The American Stroke Foundation NEXT STEP Program offers a variety of classes and activities designed to promote wellness in stroke survivors. These classes include:
Check out the calendar below to find out when each is available throughout the month.
Dave had his stroke on January 9, 2013. His dad called 9-1-1 and at the hospital, he received tPA which worked. He could talk and move fairly normally after that. But half an hour later, he had a second stroke and it was pretty severe. Dave wasn’t able to use his right arm or leg, or talk outside of a handful of words. After being at St. Luke’s for a week, he went to Meadowbrook for rehab and then to Mid-America for outpatient rehab. One of the therapists at Mid-America told him about ASF. At that point, he could talk pretty well and was starting to move his right leg.
At first, Dave wasn’t excited about coming to ASF because he didn’t feel like it had much to offer him. His sister encouraged him to come and gradually, this place grew on him and he started making some friends. Dave says that the most important and helpful parts about ASF are the exercise program and the companionship. Just talking to other stroke survivors has helped him improve his speech. Dave recently moved to a new apartment in part to be closer to ASF. Dave says, “I realized that ASF has a lot to offer me—friendship, exercise, music, and games.”
Joyce has been attending the American Stroke Foundation (ASF) out at the Blue Springs site for a little over a year. She has had two strokes, the most recent one on March 12, 2013.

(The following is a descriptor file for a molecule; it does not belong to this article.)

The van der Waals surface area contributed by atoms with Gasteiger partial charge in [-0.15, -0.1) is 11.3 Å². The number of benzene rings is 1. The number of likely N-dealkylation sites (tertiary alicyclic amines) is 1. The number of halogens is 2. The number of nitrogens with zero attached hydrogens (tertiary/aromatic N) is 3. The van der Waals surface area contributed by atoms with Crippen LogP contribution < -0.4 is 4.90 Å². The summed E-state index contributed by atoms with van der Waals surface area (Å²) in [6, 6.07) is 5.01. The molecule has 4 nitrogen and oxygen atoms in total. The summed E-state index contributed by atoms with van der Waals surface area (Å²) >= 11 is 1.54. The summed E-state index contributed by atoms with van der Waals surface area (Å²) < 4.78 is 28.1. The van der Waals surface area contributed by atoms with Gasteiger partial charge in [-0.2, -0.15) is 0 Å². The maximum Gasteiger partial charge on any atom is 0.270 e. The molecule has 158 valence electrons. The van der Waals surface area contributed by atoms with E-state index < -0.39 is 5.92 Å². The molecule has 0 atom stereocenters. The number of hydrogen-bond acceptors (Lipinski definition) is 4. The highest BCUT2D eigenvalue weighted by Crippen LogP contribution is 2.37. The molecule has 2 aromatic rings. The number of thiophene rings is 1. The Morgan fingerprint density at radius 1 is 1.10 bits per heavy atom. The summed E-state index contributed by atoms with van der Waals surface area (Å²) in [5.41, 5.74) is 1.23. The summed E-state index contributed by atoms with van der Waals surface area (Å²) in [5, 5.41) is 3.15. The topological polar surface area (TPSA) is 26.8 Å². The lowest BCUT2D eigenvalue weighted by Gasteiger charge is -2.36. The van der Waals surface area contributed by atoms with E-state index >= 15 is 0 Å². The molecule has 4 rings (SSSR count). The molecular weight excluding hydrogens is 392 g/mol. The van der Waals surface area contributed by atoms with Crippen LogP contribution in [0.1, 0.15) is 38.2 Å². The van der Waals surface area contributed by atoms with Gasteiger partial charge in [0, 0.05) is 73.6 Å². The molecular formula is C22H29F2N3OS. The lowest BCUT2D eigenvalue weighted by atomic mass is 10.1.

Joyce loves coming to the American Stroke Foundation for the social interaction she gets to have with the other stroke survivors. She stated, “I don’t like to miss days at ASF because I miss the people.” She is impressed by seeing all the different ways that a stroke has impacted people in the group and how they deal with all of the changes. Joyce also enjoys the exercise that ASF has to offer located within the Blue Springs YMCA. She stated that it has helped her make physical gains in strength and balance which help her when she is out in the community.
Joyce expressed that her talent is communicating with people, and ASF has helped her build confidence in doing that. The number one thing Joyce finds rewarding about the American Stroke Foundation is encouragement. The staff, program, and her peers at ASF have motivated and encouraged her to pursue things she thought she never could since her strokes. Joyce identified MaryAnn, a volunteer, as a very uplifting person. “MaryAnn always tells me you can’t now, but you will.” That gives me hope and motivation to continue to work hard.